Book Image

Hacking Android

By : Srinivasa Rao Kotipalli
Book Image

Hacking Android

By: Srinivasa Rao Kotipalli

Overview of this book

With the mass explosion of Android mobile phones in the world, mobile devices have become an integral part of our everyday lives. Security of Android devices is a broad subject that should be part of our everyday lives to defend against ever-growing smartphone attacks. Everyone, starting with end users all the way up to developers and security professionals should care about android security. Hacking Android is a step-by-step guide that will get you started with Android security. You’ll begin your journey at the absolute basics, and then will slowly gear up to the concepts of Android rooting, application security assessments, malware, infecting APK files, and fuzzing. On this journey you’ll get to grips with various tools and techniques that can be used in your everyday pentests. You’ll gain the skills necessary to perform Android application vulnerability assessment and penetration testing and will create an Android pentesting lab.
Table of Contents (17 chapters)
Hacking Android
Credits
About the Authors
About the Reviewer
www.PacktPub.com
Preface
Index

Configuring the AVD


Now the AVD has to be configured in such a way that traffic from the device goes through the proxy:

  1. Navigate to Home | Menu | Settings | Wireless & networks | Mobile Networks |Access Point Names.

  2. Here we will configure the following proxy settings:

    • Proxy

    • Port

    The following figure shows the IP address of the workstation. This is required to configure the AVD:

  3. Enter the IP address of the system here:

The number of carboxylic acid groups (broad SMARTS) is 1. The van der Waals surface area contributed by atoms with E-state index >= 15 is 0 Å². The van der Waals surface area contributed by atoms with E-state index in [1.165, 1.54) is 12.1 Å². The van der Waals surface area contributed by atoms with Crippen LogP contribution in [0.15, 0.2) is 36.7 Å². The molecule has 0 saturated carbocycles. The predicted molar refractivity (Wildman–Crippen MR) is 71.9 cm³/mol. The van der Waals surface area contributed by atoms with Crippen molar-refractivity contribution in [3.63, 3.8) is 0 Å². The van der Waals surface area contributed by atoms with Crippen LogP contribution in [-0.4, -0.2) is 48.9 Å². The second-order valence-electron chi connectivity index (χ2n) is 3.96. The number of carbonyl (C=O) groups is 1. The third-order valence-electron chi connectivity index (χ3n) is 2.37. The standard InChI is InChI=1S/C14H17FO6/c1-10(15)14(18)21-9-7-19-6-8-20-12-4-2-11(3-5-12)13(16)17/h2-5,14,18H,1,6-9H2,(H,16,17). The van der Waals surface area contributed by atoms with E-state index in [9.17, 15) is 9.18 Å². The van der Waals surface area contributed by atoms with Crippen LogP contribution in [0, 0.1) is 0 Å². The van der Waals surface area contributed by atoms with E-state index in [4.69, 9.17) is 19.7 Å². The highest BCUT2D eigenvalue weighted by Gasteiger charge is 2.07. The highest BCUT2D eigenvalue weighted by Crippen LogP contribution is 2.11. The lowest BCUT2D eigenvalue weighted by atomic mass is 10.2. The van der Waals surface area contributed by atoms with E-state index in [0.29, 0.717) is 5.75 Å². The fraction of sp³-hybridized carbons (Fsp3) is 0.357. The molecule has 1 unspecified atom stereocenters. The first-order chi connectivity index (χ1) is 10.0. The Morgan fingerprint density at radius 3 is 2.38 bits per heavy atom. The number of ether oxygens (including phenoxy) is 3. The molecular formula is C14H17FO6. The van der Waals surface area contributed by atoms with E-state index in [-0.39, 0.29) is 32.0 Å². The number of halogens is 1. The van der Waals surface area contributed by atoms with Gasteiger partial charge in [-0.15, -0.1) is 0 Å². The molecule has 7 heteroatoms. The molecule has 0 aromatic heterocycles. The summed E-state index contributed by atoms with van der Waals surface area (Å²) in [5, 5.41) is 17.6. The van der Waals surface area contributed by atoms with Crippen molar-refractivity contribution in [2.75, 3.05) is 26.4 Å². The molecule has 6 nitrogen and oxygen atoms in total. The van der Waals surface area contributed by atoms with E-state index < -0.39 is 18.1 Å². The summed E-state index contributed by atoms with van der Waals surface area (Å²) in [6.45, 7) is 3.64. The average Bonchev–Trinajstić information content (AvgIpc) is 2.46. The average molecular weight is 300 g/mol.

4. After entering the IP address of the system, enter the port number, 8080, as shown here:

Once this is done, all the HTTP traffic from the device will be sent via the Burp proxy on your machine. We will make use of this setup extensively when we discuss weak server-side controls.

Drozer

Drozer is a tool used for automated Android app assessments. The following are the steps to get Drozer up and running.

Prerequisites

Following are the requirements for setting up:

  • A workstation (in my case Windows 7) with the following:

    • JRE or JDK

    • Android SDK

  • An Android device or emulator running Android 2.1 or later.

  1. First, grab a copy of the Drozer installer and Agent.apk from the following link:

    https://www.mwrinfosecurity.com/products/drozer/community-edition/

  2. Download the appropriate version of Drozer if you are working with a different setup than what we are using in this book.

  3. After downloading, run the Drozer installer. Installation uses the usual Windows installation wizard, as shown here:

  4. Click Next and choose the destination location for Drozer installation:

  5. As shown in the preceding screenshot, the default location is C:\drozer. It is recommended you use the default location if you would like to configure your system identical to ours. Follow the wizard's instructions to complete the installation. The installation window is shown in the following screenshot for your reference:

  6. Click Finish to complete the process:

The preceding installation process automatically installs all the required Python dependencies and sets up a complete Python environment.

To check the validity of the installation, perform the following steps:

  1. Start a new command prompt and run the drozer.bat file, as shown in the following screenshot: